I was originally going to propose on Valentine's Day 2013 when we were in Paris, but we never got to the Eiffel Tower that trip. The weather was too cold and rainy.

Besides, I had already proposed in Argeles-sur-mer ... just before Christmas 2012. Wanting to purchase the engagement ring from a local jeweler, and concerned that if I waited until February they might not have the ring we wanted, we had gone to the bijouterie and picked out D-L's desired ring. I proposed in her Nest ... maybe not the Eiffel Tower, but every bit as memorable.

Huge Day for the Bell Family

My grandson, Sawyer Bell, as Abner Barlowe (center, in hat)
Today is one of those days when hard work, perseverance, talent, passion, frustration, tears, and laughter pay off with the joy and sweet satisfaction of success.

The success belongs to my grandson, Sawyer Bell, as well as to his mother Alicia (my daughter), his father Bryan, and his sister Georgia.

Sawyer will be the one on the screen tonight at 8 Eastern, 7 Central on the Lifetime channel in the United States (repeated at 10/9 if that time works better for you). He plays Abner Barlowe, the youngest son of fiesty widow Belle Gatlin Barlowe, the heroine of Deliverance Creek, a TV movie produced by renowned writer Nicholas Sparks.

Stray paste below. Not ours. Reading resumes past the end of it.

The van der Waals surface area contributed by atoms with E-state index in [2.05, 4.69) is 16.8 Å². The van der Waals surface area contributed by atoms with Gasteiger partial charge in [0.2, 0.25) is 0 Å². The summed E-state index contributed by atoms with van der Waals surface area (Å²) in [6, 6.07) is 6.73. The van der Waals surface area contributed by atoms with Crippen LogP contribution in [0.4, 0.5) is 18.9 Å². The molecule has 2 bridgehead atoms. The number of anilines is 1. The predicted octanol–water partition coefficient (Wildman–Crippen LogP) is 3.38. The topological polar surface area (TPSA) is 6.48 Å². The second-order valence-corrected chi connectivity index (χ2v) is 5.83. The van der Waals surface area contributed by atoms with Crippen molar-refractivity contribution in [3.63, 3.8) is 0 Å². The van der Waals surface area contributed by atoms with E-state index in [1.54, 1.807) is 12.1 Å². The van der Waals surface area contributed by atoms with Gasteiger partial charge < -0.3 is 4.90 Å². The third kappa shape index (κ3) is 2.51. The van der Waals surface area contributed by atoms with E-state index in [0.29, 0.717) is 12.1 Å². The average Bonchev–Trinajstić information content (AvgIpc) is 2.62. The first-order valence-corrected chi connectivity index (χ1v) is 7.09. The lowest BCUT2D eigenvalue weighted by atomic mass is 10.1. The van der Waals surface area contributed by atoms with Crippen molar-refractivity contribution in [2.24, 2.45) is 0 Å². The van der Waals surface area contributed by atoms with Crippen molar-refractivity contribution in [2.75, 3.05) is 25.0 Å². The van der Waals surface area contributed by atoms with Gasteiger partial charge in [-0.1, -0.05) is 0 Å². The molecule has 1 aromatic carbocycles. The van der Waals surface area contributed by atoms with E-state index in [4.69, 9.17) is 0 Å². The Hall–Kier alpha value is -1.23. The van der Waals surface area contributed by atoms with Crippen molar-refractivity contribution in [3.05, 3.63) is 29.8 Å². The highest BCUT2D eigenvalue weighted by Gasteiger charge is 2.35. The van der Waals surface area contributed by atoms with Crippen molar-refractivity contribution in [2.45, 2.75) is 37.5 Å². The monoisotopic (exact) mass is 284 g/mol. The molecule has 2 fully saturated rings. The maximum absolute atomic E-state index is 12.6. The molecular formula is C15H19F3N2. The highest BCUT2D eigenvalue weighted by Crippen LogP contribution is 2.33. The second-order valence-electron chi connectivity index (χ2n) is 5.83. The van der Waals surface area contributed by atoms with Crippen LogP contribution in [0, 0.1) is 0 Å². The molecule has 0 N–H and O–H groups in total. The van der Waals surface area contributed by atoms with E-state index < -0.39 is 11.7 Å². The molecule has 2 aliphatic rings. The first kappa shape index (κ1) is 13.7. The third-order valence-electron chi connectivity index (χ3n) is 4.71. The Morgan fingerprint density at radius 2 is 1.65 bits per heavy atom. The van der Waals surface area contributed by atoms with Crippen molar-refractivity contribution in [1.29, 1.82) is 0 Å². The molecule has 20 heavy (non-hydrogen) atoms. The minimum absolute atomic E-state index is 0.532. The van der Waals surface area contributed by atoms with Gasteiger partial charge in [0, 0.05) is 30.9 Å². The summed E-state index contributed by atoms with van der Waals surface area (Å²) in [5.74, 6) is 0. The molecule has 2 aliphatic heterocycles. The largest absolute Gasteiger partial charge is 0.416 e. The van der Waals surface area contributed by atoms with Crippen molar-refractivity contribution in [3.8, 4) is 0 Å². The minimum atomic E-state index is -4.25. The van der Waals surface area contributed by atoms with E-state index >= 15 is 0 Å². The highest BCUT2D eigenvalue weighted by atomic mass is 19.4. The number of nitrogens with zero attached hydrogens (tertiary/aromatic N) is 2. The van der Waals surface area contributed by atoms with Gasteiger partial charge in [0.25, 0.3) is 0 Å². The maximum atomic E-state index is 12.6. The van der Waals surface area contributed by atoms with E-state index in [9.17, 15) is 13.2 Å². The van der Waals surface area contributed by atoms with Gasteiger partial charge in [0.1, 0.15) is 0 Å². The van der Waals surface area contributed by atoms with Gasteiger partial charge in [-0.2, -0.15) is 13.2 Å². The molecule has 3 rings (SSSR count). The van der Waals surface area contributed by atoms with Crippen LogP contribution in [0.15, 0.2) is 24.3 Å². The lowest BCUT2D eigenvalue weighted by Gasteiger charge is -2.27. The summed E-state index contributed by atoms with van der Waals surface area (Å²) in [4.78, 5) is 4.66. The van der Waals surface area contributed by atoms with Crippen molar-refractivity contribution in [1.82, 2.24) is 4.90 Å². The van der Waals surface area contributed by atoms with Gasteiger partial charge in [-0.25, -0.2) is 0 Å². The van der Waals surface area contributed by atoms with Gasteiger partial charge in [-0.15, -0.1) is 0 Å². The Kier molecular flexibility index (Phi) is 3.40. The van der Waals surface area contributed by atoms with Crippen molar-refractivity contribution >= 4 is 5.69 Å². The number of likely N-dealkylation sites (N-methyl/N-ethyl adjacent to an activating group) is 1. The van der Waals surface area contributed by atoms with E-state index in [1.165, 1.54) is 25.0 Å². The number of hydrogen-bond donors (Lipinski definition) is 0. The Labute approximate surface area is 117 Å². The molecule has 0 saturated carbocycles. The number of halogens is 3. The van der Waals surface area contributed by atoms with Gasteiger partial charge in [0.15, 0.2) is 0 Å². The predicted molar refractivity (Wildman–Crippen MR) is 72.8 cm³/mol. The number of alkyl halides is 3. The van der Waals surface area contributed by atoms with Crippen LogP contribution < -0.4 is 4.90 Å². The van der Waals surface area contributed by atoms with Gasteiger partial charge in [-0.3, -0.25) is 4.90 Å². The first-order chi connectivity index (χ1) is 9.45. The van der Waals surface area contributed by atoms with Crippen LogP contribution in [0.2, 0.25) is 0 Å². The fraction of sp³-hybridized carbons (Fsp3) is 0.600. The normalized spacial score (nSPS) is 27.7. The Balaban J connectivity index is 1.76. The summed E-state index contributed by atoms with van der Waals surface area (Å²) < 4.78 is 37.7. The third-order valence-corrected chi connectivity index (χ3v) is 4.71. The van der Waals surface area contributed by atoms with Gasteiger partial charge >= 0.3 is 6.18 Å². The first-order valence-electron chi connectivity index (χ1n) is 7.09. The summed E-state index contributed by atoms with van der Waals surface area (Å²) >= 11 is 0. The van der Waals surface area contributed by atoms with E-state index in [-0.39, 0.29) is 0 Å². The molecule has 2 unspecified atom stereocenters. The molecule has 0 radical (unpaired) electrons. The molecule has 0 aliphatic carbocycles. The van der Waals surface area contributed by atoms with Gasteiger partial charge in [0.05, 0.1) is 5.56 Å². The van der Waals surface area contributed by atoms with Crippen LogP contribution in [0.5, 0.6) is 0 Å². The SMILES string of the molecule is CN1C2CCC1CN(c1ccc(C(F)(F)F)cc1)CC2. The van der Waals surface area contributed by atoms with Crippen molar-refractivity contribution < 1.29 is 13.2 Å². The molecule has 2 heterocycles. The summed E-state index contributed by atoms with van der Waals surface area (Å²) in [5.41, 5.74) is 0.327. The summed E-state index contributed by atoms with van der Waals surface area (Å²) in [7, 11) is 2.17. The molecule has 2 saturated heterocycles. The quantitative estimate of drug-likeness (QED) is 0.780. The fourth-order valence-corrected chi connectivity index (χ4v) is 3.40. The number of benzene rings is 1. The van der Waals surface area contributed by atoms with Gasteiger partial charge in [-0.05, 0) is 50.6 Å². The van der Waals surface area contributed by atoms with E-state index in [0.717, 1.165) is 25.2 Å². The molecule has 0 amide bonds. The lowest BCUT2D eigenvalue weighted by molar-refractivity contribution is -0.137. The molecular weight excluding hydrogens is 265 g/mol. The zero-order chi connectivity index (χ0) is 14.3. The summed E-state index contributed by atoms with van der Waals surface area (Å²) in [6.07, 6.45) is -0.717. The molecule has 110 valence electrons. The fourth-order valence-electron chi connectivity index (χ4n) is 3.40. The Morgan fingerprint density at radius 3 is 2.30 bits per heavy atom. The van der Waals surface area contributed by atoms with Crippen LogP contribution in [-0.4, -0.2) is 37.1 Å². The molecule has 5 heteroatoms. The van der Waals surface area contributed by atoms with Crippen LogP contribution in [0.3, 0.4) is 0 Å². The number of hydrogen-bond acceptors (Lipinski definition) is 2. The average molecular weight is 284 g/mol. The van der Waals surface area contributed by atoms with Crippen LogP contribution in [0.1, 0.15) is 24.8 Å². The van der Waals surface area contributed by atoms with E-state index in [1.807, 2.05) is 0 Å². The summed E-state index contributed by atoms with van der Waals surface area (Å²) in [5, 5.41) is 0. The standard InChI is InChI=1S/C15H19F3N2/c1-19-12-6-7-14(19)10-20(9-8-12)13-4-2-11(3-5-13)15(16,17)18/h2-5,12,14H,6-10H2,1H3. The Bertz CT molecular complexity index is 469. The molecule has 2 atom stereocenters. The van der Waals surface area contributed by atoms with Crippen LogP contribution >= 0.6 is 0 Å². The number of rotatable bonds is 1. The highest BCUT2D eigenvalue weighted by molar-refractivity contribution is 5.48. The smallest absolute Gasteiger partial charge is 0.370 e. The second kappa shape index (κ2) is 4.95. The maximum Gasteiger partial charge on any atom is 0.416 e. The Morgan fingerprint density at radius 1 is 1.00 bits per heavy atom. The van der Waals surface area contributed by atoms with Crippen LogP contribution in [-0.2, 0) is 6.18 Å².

However, every one in the Bell family deserves credit for the tremendous effort and sacrifice they have made over the past three years to reach this point: the discovery of Sawyer's awesome natural talent for acting through a community children's theatre program in Plano, Texas (thanks Sara and Danny); Alicia's diligent "momager" research to wade through the morass of acting business charlatans so she could identify the right people to work with in the business (she should write a book on the process); little sister Georgia's "shadowing" of Sawyer as he rehearsed lines and songs for shows, and her own emergence as an acting-dancing-singing-modeling prodigy; Bryan's do-anything utility role ranging from long-distance chauffeur to steady encourager; acting, voice, guitar and other classes, photography sessions, audition videos. During all this, Alicia and Bryan have also excelled at significant full-time jobs (Alicia in technology communications, Bryan in IT) while covering all the normal duties of parents with young schoolchildren.